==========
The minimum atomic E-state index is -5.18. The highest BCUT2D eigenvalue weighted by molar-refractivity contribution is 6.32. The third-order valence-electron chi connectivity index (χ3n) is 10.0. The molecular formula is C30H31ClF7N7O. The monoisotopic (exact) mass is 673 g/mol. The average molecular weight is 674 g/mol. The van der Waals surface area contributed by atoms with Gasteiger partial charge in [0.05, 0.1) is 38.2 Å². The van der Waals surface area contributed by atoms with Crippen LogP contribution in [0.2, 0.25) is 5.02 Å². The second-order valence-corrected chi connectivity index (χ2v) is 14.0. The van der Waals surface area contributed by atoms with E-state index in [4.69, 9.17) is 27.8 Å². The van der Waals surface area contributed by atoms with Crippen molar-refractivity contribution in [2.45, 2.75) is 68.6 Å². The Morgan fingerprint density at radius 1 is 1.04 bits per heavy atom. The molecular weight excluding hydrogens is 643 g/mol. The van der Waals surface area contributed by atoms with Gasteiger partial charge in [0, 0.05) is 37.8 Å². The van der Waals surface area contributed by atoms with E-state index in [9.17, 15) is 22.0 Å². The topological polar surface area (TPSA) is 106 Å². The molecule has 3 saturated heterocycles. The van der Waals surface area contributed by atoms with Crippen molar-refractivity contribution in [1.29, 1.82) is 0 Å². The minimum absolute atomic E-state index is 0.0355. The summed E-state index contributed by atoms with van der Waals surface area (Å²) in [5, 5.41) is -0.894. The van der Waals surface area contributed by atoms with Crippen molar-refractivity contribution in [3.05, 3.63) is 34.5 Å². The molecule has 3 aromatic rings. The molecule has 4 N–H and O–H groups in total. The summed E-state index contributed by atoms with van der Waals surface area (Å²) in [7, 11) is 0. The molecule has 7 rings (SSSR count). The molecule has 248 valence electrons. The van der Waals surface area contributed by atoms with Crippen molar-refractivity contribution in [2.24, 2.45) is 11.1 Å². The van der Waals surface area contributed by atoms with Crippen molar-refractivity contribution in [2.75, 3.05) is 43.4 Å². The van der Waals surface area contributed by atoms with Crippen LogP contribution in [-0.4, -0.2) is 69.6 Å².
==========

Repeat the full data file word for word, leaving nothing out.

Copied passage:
The minimum atomic E-state index is -5.18. The highest BCUT2D eigenvalue weighted by molar-refractivity contribution is 6.32. The third-order valence-electron chi connectivity index (χ3n) is 10.0. The molecular formula is C30H31ClF7N7O. The monoisotopic (exact) mass is 673 g/mol. The average molecular weight is 674 g/mol. The van der Waals surface area contributed by atoms with Gasteiger partial charge in [0.05, 0.1) is 38.2 Å². The van der Waals surface area contributed by atoms with Crippen LogP contribution in [0.2, 0.25) is 5.02 Å². The second-order valence-corrected chi connectivity index (χ2v) is 14.0. The van der Waals surface area contributed by atoms with E-state index in [4.69, 9.17) is 27.8 Å². The van der Waals surface area contributed by atoms with Crippen molar-refractivity contribution in [2.45, 2.75) is 68.6 Å². The Morgan fingerprint density at radius 1 is 1.04 bits per heavy atom. The molecular weight excluding hydrogens is 643 g/mol. The van der Waals surface area contributed by atoms with Gasteiger partial charge in [0, 0.05) is 37.8 Å². The van der Waals surface area contributed by atoms with E-state index in [9.17, 15) is 22.0 Å². The topological polar surface area (TPSA) is 106 Å². The molecule has 3 saturated heterocycles. The van der Waals surface area contributed by atoms with Crippen molar-refractivity contribution in [1.29, 1.82) is 0 Å². The minimum absolute atomic E-state index is 0.0355. The summed E-state index contributed by atoms with van der Waals surface area (Å²) in [5, 5.41) is -0.894. The van der Waals surface area contributed by atoms with Crippen molar-refractivity contribution in [3.05, 3.63) is 34.5 Å². The molecule has 3 aromatic rings. The molecule has 4 N–H and O–H groups in total. The summed E-state index contributed by atoms with van der Waals surface area (Å²) in [7, 11) is 0. The molecule has 7 rings (SSSR count). The molecule has 248 valence electrons. The van der Waals surface area contributed by atoms with Crippen molar-refractivity contribution in [2.24, 2.45) is 11.1 Å². The van der Waals surface area contributed by atoms with Crippen molar-refractivity contribution in [2.75, 3.05) is 43.4 Å². The van der Waals surface area contributed by atoms with Crippen LogP contribution in [-0.4, -0.2) is 69.6 Å².